The results where really wonderful though. The fish was luxurious with a moist and tender texture. The sauce is also very flavorful with the sweetness of the balsamic and the richness from the olive oil and a concentrated tomato flavor. If you don't want to hover over the poaching fish, the sauce would still be excellent with a pan seared and gently cooked fillet. Alternatively you can use the olive oil poaching method for salmon, swordfish or another firm fish.

The recipe calls for fresh thyme sprigs but I subbed the fennel fronds I had on hand. I think the thyme would have been better as the fennel fronds added almost nothing. A fresh bay leaf, rosemary, sage or oregano would all be excellent as well. Julian loved this dish, Sebastian however chose not to eat any, Julian happily declared, "Great, then I can eat yours."

Olive Oil Poached Cod with Roasted Tomatoes

1 1/4 lbs golfball or large tomatoes (I used the smaller ones as they are grown better)
3 cloves garlic
1/4 cup extra virgin olive oil (use a high quality one here)
2 Tbsp aged balsamic vinegar (I used one aged for 21 years)
2 sprigs thyme or 1 fresh bay leaf, or 2 sprigs fresh rosemary or fresh oregano or 2 Tbsp fennel fronds
kosher salt and freshly ground black pepper to taste

2 cups extra virgin olive oil (you do not need to use your highest quality oil here)
3/4 to 1 lb fresh cod fillets without skin

Preheat the oven to 375° and blanche and Peel the tomatoes. Cut each tomato into 4 wedges for golf ball sized ones or 8 for larger tomatoes. Place into a small roasting pan with the peeled garlic, olive oil, balsamic vinegar, herbs, salt and pepper and bake until tender and soft. I cooked mine for 25 minutes. You are supposed to remove the tomatoes from the pan with a slotted spoon and then strain the cooking liquid. If I was at home I would have done that, however it was fine just spooned up as is.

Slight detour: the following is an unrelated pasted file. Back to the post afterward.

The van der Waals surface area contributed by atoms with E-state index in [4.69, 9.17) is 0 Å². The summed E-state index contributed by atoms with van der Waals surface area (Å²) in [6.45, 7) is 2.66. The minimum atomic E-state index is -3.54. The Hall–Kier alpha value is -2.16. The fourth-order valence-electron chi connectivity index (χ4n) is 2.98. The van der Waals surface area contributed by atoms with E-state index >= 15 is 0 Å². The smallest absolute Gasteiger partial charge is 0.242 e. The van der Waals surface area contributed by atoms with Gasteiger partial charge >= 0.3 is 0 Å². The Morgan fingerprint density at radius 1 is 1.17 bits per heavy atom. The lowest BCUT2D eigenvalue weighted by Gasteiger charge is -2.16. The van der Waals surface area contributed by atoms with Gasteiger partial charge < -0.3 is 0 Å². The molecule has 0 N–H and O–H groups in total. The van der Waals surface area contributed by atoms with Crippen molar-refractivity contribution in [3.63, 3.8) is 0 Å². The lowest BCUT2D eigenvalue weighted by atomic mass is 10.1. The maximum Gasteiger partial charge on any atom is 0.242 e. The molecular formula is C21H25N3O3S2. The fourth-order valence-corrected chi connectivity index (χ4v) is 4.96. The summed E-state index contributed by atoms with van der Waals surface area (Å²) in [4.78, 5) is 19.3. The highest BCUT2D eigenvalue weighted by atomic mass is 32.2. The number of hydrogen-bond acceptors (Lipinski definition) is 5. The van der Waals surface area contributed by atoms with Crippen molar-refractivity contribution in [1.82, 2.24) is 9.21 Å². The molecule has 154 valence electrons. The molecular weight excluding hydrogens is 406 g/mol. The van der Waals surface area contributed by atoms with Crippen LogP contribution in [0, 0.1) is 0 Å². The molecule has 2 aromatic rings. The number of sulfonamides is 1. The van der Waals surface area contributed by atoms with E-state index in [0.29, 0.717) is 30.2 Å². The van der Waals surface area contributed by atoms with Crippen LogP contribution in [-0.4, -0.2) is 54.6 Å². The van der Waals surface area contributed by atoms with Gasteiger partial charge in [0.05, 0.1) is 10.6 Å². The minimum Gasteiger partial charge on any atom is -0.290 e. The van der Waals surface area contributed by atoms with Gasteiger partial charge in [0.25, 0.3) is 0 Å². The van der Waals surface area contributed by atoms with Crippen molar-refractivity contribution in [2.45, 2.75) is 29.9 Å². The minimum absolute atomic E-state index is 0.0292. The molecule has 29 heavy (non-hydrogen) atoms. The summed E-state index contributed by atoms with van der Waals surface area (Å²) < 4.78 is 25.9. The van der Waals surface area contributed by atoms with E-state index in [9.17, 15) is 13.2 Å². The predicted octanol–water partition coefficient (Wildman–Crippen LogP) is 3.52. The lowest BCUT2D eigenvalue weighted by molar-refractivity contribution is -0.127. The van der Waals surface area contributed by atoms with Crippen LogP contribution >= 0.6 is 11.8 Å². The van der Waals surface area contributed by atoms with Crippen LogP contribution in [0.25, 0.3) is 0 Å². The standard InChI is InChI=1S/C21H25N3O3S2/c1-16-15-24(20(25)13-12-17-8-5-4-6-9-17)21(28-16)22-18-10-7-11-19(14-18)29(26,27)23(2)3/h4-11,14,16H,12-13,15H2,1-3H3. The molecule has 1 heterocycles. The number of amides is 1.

To poach the fish heat the 2 cups olive oil to 120° in a small saucepan over a very low flame (it will reach this temperature very quickly I found). Season the fish on both sides with salt and freshly ground black pepper and slip into the warm oil. The oil needs to cover the fish completely. Cook the fish for 9 minutes on the first side. Monitor the temperature of the oil while cooking the fish, it should remain between 110° and 115° Mine slipped out of that range when I was checking on squabbling boys, but most of the time it was in the correct range. I found once it got to 115° it maintained its temperature very well with the heat turned off for about 5 minutes. Cook for 9 minutes on the second side or until done.

To serve place the roasted tomatoes on a plate and top with the poached fish. Drizzle some of the sauce over the top. The original recipe calls for serving it with blanched and butter sauteed broccoli rabe, I used broccolini instead.


  1. Looks heavenly. I'm always happy to have a new fish recipe!

  2. Wow that looks really good and sounds pretty easy too. If you can that in a NYC galley kitchen, I'm sure I can do it at home.

    Thanks for the recipe!

  3. Robin, I've been "clicking" around trying to find something to occupy myself and I remembered you.

    The fish looks delicious, somehow I knew one of the boys wouldn't eat it. :-)

    It's nice to "see" you again, I've got to remember to find you here more often.


  4. I just spent five days in NYC with my ten year old. We had a wonderful time and it's one of my favourite cities to visit. I can see why your so thrilled you can expose your kids to it. It's a great place for them and I felt completely safe while there. Oh, the fish looks delicious too!